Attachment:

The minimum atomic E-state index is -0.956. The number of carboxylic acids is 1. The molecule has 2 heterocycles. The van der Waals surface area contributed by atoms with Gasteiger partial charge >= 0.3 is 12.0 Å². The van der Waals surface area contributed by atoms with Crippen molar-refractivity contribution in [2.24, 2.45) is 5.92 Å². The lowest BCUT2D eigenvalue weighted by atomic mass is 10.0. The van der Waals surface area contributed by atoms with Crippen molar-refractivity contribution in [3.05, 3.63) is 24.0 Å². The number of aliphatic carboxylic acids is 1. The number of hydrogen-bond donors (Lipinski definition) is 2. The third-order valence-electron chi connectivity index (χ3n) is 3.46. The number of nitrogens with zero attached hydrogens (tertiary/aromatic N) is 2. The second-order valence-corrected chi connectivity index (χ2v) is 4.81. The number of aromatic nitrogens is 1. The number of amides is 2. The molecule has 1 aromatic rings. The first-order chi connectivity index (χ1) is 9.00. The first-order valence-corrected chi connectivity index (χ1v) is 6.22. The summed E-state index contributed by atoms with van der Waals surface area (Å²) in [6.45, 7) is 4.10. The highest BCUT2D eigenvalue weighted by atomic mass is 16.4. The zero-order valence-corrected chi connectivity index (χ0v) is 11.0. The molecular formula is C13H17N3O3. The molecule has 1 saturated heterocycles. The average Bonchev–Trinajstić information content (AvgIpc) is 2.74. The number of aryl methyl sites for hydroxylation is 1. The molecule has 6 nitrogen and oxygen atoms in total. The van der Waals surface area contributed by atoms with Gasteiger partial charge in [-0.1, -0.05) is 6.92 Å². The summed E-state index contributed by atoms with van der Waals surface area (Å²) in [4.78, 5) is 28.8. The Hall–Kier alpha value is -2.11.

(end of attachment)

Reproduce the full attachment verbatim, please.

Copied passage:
The minimum atomic E-state index is -0.956. The number of carboxylic acids is 1. The molecule has 2 heterocycles. The van der Waals surface area contributed by atoms with Gasteiger partial charge >= 0.3 is 12.0 Å². The van der Waals surface area contributed by atoms with Crippen molar-refractivity contribution in [2.24, 2.45) is 5.92 Å². The lowest BCUT2D eigenvalue weighted by atomic mass is 10.0. The van der Waals surface area contributed by atoms with Crippen molar-refractivity contribution in [3.05, 3.63) is 24.0 Å². The number of aliphatic carboxylic acids is 1. The number of hydrogen-bond donors (Lipinski definition) is 2. The third-order valence-electron chi connectivity index (χ3n) is 3.46. The number of nitrogens with zero attached hydrogens (tertiary/aromatic N) is 2. The second-order valence-corrected chi connectivity index (χ2v) is 4.81. The number of aromatic nitrogens is 1. The number of amides is 2. The molecule has 1 aromatic rings. The first-order chi connectivity index (χ1) is 9.00. The first-order valence-corrected chi connectivity index (χ1v) is 6.22. The summed E-state index contributed by atoms with van der Waals surface area (Å²) in [6.45, 7) is 4.10. The highest BCUT2D eigenvalue weighted by atomic mass is 16.4. The zero-order valence-corrected chi connectivity index (χ0v) is 11.0. The molecular formula is C13H17N3O3. The molecule has 1 saturated heterocycles. The average Bonchev–Trinajstić information content (AvgIpc) is 2.74. The number of aryl methyl sites for hydroxylation is 1. The molecule has 6 nitrogen and oxygen atoms in total. The van der Waals surface area contributed by atoms with Gasteiger partial charge in [-0.1, -0.05) is 6.92 Å². The summed E-state index contributed by atoms with van der Waals surface area (Å²) in [4.78, 5) is 28.8. The Hall–Kier alpha value is -2.11.